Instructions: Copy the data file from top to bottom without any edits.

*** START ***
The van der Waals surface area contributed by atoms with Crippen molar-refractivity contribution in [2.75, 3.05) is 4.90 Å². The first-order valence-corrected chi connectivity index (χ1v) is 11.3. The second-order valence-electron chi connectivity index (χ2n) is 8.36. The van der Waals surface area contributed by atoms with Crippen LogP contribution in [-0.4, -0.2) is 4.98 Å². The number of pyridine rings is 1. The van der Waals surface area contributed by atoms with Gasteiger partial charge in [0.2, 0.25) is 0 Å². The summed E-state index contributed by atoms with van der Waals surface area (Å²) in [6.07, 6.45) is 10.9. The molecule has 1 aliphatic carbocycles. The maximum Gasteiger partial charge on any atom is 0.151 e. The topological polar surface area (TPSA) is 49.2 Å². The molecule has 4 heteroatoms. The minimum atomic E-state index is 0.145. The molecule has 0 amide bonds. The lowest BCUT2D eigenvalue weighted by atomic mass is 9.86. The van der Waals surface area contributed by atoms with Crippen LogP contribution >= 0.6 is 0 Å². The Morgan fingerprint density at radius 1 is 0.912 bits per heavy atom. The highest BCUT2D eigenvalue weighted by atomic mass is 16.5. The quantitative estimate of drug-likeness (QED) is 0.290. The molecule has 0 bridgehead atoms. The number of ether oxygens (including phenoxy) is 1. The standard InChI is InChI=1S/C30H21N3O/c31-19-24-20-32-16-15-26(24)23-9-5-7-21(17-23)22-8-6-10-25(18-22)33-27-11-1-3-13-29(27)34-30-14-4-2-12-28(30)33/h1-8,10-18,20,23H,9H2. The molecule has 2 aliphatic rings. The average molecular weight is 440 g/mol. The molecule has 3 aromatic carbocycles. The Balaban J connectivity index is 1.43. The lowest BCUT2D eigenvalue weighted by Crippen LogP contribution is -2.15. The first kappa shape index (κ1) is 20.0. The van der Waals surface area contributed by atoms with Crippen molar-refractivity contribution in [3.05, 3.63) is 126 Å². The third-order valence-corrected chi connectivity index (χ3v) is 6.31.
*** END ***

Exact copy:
The van der Waals surface area contributed by atoms with Crippen molar-refractivity contribution in [2.75, 3.05) is 4.90 Å². The first-order valence-corrected chi connectivity index (χ1v) is 11.3. The second-order valence-electron chi connectivity index (χ2n) is 8.36. The van der Waals surface area contributed by atoms with Crippen LogP contribution in [-0.4, -0.2) is 4.98 Å². The number of pyridine rings is 1. The van der Waals surface area contributed by atoms with Gasteiger partial charge in [0.2, 0.25) is 0 Å². The summed E-state index contributed by atoms with van der Waals surface area (Å²) in [6.07, 6.45) is 10.9. The molecule has 1 aliphatic carbocycles. The maximum Gasteiger partial charge on any atom is 0.151 e. The topological polar surface area (TPSA) is 49.2 Å². The molecule has 4 heteroatoms. The minimum atomic E-state index is 0.145. The molecule has 0 amide bonds. The lowest BCUT2D eigenvalue weighted by atomic mass is 9.86. The van der Waals surface area contributed by atoms with Crippen LogP contribution >= 0.6 is 0 Å². The Morgan fingerprint density at radius 1 is 0.912 bits per heavy atom. The highest BCUT2D eigenvalue weighted by atomic mass is 16.5. The quantitative estimate of drug-likeness (QED) is 0.290. The molecule has 0 bridgehead atoms. The number of ether oxygens (including phenoxy) is 1. The standard InChI is InChI=1S/C30H21N3O/c31-19-24-20-32-16-15-26(24)23-9-5-7-21(17-23)22-8-6-10-25(18-22)33-27-11-1-3-13-29(27)34-30-14-4-2-12-28(30)33/h1-8,10-18,20,23H,9H2. The molecule has 2 aliphatic rings. The average molecular weight is 440 g/mol. The molecule has 3 aromatic carbocycles. The Balaban J connectivity index is 1.43. The lowest BCUT2D eigenvalue weighted by Crippen LogP contribution is -2.15. The first kappa shape index (κ1) is 20.0. The van der Waals surface area contributed by atoms with Crippen molar-refractivity contribution in [3.05, 3.63) is 126 Å². The third-order valence-corrected chi connectivity index (χ3v) is 6.31.